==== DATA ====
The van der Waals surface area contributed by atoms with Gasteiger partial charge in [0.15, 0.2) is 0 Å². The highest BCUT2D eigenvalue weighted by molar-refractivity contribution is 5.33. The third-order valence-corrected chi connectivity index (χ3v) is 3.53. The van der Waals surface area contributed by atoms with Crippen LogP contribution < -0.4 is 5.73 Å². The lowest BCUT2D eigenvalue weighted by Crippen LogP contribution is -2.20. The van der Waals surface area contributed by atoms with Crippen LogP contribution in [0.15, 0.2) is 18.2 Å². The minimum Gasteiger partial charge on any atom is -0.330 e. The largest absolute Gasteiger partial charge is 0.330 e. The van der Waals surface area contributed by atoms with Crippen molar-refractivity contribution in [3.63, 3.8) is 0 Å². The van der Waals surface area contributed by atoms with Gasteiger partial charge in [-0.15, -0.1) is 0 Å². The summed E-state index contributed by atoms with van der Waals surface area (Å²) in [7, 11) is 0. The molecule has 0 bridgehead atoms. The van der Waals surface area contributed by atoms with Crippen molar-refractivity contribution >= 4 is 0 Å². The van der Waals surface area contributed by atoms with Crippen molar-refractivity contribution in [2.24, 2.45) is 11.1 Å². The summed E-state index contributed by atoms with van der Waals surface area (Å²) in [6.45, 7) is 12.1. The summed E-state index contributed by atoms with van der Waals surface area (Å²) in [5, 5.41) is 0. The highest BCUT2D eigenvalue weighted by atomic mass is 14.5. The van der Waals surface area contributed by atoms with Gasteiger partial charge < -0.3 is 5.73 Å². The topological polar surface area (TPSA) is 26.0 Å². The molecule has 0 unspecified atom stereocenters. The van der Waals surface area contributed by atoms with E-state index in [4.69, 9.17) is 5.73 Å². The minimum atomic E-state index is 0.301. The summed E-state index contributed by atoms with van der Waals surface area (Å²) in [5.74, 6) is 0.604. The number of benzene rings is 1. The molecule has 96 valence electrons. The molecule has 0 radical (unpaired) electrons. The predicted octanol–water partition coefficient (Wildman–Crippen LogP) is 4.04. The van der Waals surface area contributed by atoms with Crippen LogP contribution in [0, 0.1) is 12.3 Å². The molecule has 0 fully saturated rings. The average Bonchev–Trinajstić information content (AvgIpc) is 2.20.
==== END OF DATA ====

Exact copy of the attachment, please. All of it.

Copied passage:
The van der Waals surface area contributed by atoms with Gasteiger partial charge in [0.15, 0.2) is 0 Å². The highest BCUT2D eigenvalue weighted by molar-refractivity contribution is 5.33. The third-order valence-corrected chi connectivity index (χ3v) is 3.53. The van der Waals surface area contributed by atoms with Crippen LogP contribution < -0.4 is 5.73 Å². The lowest BCUT2D eigenvalue weighted by Crippen LogP contribution is -2.20. The van der Waals surface area contributed by atoms with Crippen LogP contribution in [0.15, 0.2) is 18.2 Å². The minimum Gasteiger partial charge on any atom is -0.330 e. The largest absolute Gasteiger partial charge is 0.330 e. The van der Waals surface area contributed by atoms with Crippen molar-refractivity contribution in [3.63, 3.8) is 0 Å². The van der Waals surface area contributed by atoms with Gasteiger partial charge in [-0.15, -0.1) is 0 Å². The summed E-state index contributed by atoms with van der Waals surface area (Å²) in [7, 11) is 0. The molecule has 0 bridgehead atoms. The van der Waals surface area contributed by atoms with Crippen molar-refractivity contribution >= 4 is 0 Å². The van der Waals surface area contributed by atoms with Crippen molar-refractivity contribution in [2.24, 2.45) is 11.1 Å². The summed E-state index contributed by atoms with van der Waals surface area (Å²) in [6.45, 7) is 12.1. The summed E-state index contributed by atoms with van der Waals surface area (Å²) in [5, 5.41) is 0. The highest BCUT2D eigenvalue weighted by atomic mass is 14.5. The van der Waals surface area contributed by atoms with Gasteiger partial charge < -0.3 is 5.73 Å². The topological polar surface area (TPSA) is 26.0 Å². The molecule has 0 unspecified atom stereocenters. The van der Waals surface area contributed by atoms with E-state index in [4.69, 9.17) is 5.73 Å². The minimum atomic E-state index is 0.301. The summed E-state index contributed by atoms with van der Waals surface area (Å²) in [5.74, 6) is 0.604. The number of benzene rings is 1. The molecule has 96 valence electrons. The molecule has 0 radical (unpaired) electrons. The predicted octanol–water partition coefficient (Wildman–Crippen LogP) is 4.04. The van der Waals surface area contributed by atoms with Crippen LogP contribution in [0, 0.1) is 12.3 Å². The molecule has 0 fully saturated rings. The average Bonchev–Trinajstić information content (AvgIpc) is 2.20.